City (1990 pop. 36,426), seat of Lauderdale co., NW Ala., on the Tennessee River near Muscle Shoals
and adjacent to Wilson Dam (a national historic landmark); inc. 1818. It is in a cotton and mineral area yielding coal, iron, bauxite, and asphalt. Power from the Wilson Dam and state dock installations have stimulated the growth of diversified industries. The mountain lakes in the area attract many tourists. The Univ. of North Alabama is in the city. Of interest are Pope's Tavern (1811), once a stagecoach stop and later a Civil War hospital, and a Native American mound, with a museum.
2 City (1990 pop. 29,813), seat of Florence co., NE S.C., in a farm and timber area; inc. 1871. The city is an important focal point for railroads (with extensive repair shops and yards) and developed as an industrial and trade distribution center. Florence manufactures a wide variety of goods, and tobacco and cotton are grown. During the Civil War it was a transportation and supply point and served as the site of a prison camp. It is the seat of Francis Marion College and a branch of the Univ. of South Carolina. An experimental station affiliated with Clemson Univ. and a U.S. agricultural laboratory are also there. Florence has museums, and nearby is a national Civil War cemetery.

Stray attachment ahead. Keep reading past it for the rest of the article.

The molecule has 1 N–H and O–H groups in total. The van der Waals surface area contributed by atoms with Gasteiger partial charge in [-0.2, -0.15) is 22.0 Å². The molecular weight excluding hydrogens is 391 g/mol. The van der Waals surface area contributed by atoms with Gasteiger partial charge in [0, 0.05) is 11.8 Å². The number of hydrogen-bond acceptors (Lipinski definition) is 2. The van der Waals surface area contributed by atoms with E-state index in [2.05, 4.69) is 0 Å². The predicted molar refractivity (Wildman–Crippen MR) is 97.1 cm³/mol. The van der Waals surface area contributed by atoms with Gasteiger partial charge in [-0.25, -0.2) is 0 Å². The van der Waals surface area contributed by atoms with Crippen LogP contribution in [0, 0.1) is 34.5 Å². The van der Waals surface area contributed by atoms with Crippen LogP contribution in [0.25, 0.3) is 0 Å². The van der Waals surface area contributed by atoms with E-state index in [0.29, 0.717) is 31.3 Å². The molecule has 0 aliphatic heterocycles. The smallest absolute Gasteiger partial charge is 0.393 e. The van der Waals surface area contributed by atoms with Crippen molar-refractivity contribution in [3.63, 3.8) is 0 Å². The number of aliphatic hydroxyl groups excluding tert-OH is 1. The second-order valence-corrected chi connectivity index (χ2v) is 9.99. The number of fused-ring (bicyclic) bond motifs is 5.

The Columbia Electronic Encyclopedia, 6th ed. Copyright © 2012, Columbia University Press. All rights reserved.
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